A colleague raised a very interesting point in response to the February 17 post on evidence-based teaching. That entry explored some of the reasons instructional practice is not better informed by research findings.
My colleague was writing about learner-centered, or student-centered, pedagogies that include a range of strategies that involve students in the learning process. There is ample evidence that these strategies not only effectively engage students, they change the quantity and quality of what students learn. But many faculty do not use these strategies, and my colleague thinks it’s because they believe these approaches lower standards, diminish rigor and encourage learning at a very superficial level.
During workshops, I hear a similar concern expressed. Faculty worry about strategies that “pander” to students, meaning the strategies make it too easy for students, don’t offer enough challenge, don’t develop rigorous intellectual skills. Example: you put students in a group and give them a set of probing discussion questions—opened-ended queries that expose a host of ideas for further exploration. In five minutes, they are done after what has to have been a very superficial discussion.
More effective group discussions
I seem to keep writing this, but I think that’s a design problem rather than an inherent indictment of students discussing content in groups. You could make that discussion activity more robust in a variety of ways. For example, the instructor could have students write down their answers and identify two or three passages in the reading that support their analysis. The groups would tackle different questions and then explain their question and answer to a second group, which then generates a follow-up question for the first group to discuss. The groups could then post their answers on a discussion board to which the teacher raises follow-up questions that are discussed electronically or the next time the group convenes.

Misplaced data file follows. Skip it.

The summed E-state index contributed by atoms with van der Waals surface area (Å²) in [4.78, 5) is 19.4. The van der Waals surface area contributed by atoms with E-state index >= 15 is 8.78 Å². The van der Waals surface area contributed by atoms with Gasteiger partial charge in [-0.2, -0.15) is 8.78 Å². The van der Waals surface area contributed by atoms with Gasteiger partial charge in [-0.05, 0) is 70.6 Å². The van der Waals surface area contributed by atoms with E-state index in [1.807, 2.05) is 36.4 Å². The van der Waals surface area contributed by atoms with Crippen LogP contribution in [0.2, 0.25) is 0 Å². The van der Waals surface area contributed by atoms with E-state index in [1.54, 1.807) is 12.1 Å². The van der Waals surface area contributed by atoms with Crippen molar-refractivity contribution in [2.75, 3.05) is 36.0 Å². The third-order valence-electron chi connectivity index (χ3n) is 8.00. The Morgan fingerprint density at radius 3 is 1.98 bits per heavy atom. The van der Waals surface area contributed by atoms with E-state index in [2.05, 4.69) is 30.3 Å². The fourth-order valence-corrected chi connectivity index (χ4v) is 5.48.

It is absolutely true that the teacher can offer better answers to discussion questions than students can. At issue is whether students learn to answer discussion questions by listening to their teachers answers. I keep contending they may learn some but the real learning occurs when students participate in discussions and get feedback on their contributions.
Students object to the learner-centered strategies because they think they are having to do the teacher’s job. “Why should we sit around in groups trying to come up with examples when the teacher could just give us a list of good ones? Isn’t that the teacher’s job?” It’s much easier to copy examples than to generate them which means this approach can make students work more, not less. Of course, teachers also work more because they have to figure out how to get students to come up with good examples in a timely manner.
Benefits of rubrics
Let’s consider a second example: Rubrics. Lots of faculty eyebrows raise at the idea of essentially giving students the grading criteria for an assignment. “Doesn’t this fall into the category of telling students exactly what you want, thereby making it easier for them?” That depends on the rubric criteria.
If the criteria say that the paper should be 900 words long, with at least two primary sources correctly cited and no content from Wikipedia, those are decisions the students don’t have to make. But if the criteria specify that “an A paper will contain coherently constructed paragraphs that advance a position on the topic and support that position with evidence,” that tells students what they need to do, but it doesn’t make writing a carefully crafted paragraph any easier. The argument in favor of rubrics is that students aren’t spending time wondering about what they are supposed to do, they are spending time trying to do it … which is exactly where their efforts should be focused.
Rubrics really start to make sense when students are given a role in constructing them. From that process they learn assessment skills that will serve them well after college. Will students develop substantive rubrics the first time they try? Probably not, but again that’s a design issue. It makes sense to give them a teacher-generate rubric first, then have them apply a rubric to some writing samples, then maybe they co-construct a rubric with the teacher and finally they construct rubrics on their own.
My colleague pointed out that not much discussion of standards and learner-centered strategies has occurred. I agree and welcome you to continue this conversation.